Post-study: A 12-point questionnaire was devised and distributed to the 3rd and 4th year medical students at the end of their 1st and 2nd year of use respectively (July 2010). These were distributed at mandatory attendance events at which all students were expected to be present to increase yield, and collected at the end of the same event. The year 5 students were not surveyed as they had completed their studies. The items were developed to answer the research questions posed above and to assess the generalisability of some of the issues raised through the focus groups. The questions comprised a combination of structured and free response items. Questions 1 and 2 asked all respondents about their use of PDAs and how it compared to their expectations. Questions 3-7 on frequency and details of PDA and DrCompanion resource use, location of PDA use and examples of feedback from patients/teachers/hospital staff were answered only by the group stating they were using the PDAs. Questions 8 and 9 covering factors preventing PDA use and factors that would encourage their use were answered only by the group stating that they did not use their PDAs. Questions 10-12, answered by all respondents, asked whether they would like to return their PDA to the School in addition to ascertaining numbers of students with smartphones and feedback on future directions for the project. Questions 4-6 and 8-9 allowed multiple responses.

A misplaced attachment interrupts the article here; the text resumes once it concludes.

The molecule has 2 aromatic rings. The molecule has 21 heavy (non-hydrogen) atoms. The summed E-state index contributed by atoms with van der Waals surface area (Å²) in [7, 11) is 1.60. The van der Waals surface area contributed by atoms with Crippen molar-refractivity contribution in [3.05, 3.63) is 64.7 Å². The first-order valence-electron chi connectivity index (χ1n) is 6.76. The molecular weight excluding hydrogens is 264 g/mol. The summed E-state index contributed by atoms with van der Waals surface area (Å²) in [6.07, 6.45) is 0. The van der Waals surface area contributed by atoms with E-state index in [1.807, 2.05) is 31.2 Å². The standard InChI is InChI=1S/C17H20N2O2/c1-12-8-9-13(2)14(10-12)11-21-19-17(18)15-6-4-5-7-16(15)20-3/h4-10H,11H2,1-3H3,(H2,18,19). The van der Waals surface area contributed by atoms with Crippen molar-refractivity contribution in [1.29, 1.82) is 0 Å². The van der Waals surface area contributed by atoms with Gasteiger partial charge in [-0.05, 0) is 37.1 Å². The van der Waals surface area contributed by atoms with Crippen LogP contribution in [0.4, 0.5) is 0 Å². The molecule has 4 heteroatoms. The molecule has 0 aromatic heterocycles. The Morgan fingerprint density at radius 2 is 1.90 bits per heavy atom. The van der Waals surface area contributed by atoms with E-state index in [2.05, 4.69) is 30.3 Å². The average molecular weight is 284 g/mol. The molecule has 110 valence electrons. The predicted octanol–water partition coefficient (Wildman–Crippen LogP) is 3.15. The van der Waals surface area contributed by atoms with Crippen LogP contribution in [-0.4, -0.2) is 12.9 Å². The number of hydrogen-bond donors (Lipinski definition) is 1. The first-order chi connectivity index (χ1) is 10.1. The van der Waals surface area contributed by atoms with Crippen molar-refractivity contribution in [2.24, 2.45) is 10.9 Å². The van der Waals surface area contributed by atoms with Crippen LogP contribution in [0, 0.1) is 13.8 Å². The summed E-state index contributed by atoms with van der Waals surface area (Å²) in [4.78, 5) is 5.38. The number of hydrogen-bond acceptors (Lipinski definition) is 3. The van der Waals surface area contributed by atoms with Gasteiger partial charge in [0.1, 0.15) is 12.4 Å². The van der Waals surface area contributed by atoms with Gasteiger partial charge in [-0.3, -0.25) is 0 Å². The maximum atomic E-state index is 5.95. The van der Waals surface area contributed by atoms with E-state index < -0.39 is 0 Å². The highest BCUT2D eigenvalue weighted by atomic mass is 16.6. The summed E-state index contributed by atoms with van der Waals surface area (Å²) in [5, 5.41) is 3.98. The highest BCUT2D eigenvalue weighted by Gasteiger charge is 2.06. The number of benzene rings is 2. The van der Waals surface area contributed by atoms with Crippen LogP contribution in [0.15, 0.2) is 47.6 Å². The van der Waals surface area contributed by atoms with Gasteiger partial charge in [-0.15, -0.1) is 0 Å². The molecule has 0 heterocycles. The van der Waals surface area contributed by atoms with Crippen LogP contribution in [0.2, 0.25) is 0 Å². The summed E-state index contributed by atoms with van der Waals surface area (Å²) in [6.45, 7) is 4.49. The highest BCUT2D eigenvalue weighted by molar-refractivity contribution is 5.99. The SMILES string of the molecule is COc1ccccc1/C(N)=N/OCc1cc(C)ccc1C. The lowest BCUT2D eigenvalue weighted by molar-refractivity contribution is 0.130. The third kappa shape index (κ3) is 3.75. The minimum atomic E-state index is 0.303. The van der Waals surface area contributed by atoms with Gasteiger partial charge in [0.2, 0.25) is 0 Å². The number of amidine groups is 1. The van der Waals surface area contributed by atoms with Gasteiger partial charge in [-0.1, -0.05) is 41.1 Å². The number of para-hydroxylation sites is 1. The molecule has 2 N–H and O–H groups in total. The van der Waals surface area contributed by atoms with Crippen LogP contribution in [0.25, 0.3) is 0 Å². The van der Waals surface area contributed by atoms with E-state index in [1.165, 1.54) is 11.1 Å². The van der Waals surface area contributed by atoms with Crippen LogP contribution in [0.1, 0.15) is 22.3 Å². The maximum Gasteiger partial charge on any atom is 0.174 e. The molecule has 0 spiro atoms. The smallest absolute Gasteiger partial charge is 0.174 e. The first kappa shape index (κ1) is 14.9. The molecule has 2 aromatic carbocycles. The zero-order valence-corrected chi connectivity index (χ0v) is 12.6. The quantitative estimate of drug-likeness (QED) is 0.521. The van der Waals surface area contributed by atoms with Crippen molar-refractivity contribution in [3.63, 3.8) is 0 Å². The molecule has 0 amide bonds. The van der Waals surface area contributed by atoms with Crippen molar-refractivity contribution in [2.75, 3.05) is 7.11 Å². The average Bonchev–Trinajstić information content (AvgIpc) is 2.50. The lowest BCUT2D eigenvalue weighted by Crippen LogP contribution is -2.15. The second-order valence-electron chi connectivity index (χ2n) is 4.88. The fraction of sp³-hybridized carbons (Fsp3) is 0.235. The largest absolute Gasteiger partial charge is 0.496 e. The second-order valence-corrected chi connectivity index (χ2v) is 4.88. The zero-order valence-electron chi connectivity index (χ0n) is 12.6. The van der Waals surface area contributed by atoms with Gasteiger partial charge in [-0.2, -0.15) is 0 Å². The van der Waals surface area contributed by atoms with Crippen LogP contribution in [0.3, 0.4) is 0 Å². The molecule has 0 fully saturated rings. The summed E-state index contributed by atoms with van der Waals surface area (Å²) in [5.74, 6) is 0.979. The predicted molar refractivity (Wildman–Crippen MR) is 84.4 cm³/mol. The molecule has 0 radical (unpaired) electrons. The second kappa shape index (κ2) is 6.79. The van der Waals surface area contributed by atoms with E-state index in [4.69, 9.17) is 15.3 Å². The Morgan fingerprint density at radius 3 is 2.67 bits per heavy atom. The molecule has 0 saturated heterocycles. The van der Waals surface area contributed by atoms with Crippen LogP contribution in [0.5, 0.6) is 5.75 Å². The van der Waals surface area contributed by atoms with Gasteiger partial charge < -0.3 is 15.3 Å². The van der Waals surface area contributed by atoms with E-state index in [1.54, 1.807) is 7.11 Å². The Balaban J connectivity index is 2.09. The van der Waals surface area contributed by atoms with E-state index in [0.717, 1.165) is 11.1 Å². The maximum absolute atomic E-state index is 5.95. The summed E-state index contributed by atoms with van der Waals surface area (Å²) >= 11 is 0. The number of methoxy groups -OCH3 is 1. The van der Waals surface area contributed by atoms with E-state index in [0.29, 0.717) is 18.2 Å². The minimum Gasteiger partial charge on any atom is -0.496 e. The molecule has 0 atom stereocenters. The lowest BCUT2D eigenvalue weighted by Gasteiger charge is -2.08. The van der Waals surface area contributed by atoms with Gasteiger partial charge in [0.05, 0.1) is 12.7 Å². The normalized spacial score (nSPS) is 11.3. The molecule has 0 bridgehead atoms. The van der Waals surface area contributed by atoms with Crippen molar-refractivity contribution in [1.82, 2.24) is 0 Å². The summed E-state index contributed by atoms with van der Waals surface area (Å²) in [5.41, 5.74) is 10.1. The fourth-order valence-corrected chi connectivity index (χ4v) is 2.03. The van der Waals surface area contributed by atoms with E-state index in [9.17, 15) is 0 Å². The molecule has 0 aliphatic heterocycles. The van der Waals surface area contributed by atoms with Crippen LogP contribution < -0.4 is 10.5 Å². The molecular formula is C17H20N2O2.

Students were required to regularly synchronise their device to receive software updates. Upon synchronisation information was recorded on the resources used and number of pages viewed only. Synchronisation could not be done remotely and relied on each student to actively synchronise with a networked personal computer. Regular emails were sent to remind the students of the necessity for this. Useage monitoring was not available at the time of the pilot project .
419 students were enrolled in years 3-5 and 387 chose to participate in the study.